Wednesday, June 25, 2014

What I'm Reading

Currently Reading

Boston and the Civil War / Barbara Berenson – my talented friend Barbara has followed up her successful Walking Tours of Civil War Boston with a book that reveals to Revolutionary War-obsessed fans that Boston was actually the hub of a second revolution that ended slavery.  My mother has a friend who is a descendant of William Lloyd Garrison so I was always aware of the role of the abolitionists – this provides a close look at those "dedicated to ending slavery and honoring the promise of liberty made in the Declaration of Independence."
Divergent / Veronica Roth – although tired of dystopian novels and unable to get into this in print form, I was curious enough to try it on CD a year later, and am now enjoying it (although why do heroines have to get beat up so frequently in this type of novel?).

Country of Broken Stone / Nancy Bond  - Next week I am heading to Cape Breton, Nova Scotia to visit Fort Louisbourg, the setting of Bond’s Another Shore, which shows what a big fan I am of this talented Massachusetts author.  Somehow I had been unaware of this book, set near Hadrian’s Wall in Northumberland, about a girl dealing with a new stepmother and stepsiblings.  Bond is gifted at making historical places seem magical.

In preparation for the Starz adaptation, I reread Outlander / Diana Gabaldon, which is just as amazing as when I first snagged an ARC on my last day at Bantam Doubleday Dell in 1991 (and after numerous previous rereads).  Of course, that meant I had to reread Dragonfly in Amber (despite all the library books waiting for me), and I just reclaimed my copy of Voyager (book 3) from my mother.  Here is a link to the forthcoming miniseries - I have put away my usual skepticism because it really appears to be a good and respectful production. The production company has really chosen actors who look the part, even if Jamie's hair isn't as red as I expected.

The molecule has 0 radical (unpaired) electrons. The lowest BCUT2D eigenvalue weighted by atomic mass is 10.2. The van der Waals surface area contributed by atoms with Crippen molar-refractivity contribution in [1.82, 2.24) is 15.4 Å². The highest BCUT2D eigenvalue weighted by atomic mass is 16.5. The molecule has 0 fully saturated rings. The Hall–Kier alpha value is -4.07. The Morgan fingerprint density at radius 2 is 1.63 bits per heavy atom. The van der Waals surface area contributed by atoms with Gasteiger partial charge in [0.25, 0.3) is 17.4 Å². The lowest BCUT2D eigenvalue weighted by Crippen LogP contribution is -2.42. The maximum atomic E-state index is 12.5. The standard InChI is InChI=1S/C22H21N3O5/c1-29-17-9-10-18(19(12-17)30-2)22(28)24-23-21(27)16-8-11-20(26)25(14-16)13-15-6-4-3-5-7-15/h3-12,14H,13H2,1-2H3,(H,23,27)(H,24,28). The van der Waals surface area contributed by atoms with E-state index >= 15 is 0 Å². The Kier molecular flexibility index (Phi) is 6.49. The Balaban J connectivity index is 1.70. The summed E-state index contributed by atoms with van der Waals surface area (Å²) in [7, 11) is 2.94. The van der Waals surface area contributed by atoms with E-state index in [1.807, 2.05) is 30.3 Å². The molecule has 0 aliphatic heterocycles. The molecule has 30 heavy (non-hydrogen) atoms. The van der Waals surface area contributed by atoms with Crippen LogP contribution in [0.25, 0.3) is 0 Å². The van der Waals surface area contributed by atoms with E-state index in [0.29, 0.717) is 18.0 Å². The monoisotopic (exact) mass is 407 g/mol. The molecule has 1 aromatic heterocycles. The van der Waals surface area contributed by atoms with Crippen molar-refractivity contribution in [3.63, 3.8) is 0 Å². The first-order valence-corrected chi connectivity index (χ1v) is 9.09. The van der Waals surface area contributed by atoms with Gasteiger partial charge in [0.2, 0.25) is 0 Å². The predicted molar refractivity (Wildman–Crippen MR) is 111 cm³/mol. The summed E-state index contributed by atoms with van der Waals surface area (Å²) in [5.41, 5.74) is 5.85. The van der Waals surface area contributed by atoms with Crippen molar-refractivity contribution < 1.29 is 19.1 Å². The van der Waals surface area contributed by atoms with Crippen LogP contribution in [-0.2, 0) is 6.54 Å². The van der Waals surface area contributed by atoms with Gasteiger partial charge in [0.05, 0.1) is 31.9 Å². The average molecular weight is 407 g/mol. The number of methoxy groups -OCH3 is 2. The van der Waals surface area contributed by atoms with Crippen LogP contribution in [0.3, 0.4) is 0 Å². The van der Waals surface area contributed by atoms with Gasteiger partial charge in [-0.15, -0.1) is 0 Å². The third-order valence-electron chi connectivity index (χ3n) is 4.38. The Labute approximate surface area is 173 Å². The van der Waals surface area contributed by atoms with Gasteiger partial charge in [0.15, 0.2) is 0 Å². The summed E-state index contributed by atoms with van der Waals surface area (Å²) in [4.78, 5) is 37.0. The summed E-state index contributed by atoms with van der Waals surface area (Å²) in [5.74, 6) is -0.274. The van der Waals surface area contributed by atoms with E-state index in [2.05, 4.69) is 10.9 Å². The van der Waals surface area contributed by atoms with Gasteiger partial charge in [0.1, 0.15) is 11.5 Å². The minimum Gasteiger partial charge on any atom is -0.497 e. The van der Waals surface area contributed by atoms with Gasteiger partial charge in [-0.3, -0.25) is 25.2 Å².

Just Finished

The Eyre Affair / Jasper Fforde – a belated thank you to Sessalee Hensley who gave me a copy of this book when it was brand new.  Somehow I got distracted; perhaps I found the beginning slow or maybe I was in the middle of law school exams.  However, once it got going I was completely captivated.  I would describe it as the Phantom Tollbooth for grownups, and what higher compliment could there be?

We Were Liars / E. Lockhart – which I liked but did not love.   Intriguing but ultimately too much prolonged melancholy and the ending seemed abrupt.  I didn't like the characters and maybe I just don’t care for unreliable narrators.   I prefer her Ruby books and The Disreputable History of Frankie Landau but admire her for trying something new.


I’ve Got You Under My Skin / Mary Higgins Clark – predictable but this was a good book to listen to on CD during a stressful week because it was extremely repetitive (you would think she was writing a Dickensian serial) and undemanding.  However, the characters were mostly unlikeable and the killer unconvincing.  Not one of her best.

(Outlander image copyright to Starz)

Wednesday, June 4, 2014

Mackenzie's Cross (Book Review)

Publication Information: Topaz Publishing, 2013, ebook and paperback
Genre: Historical Romance
Setting:  Medieval England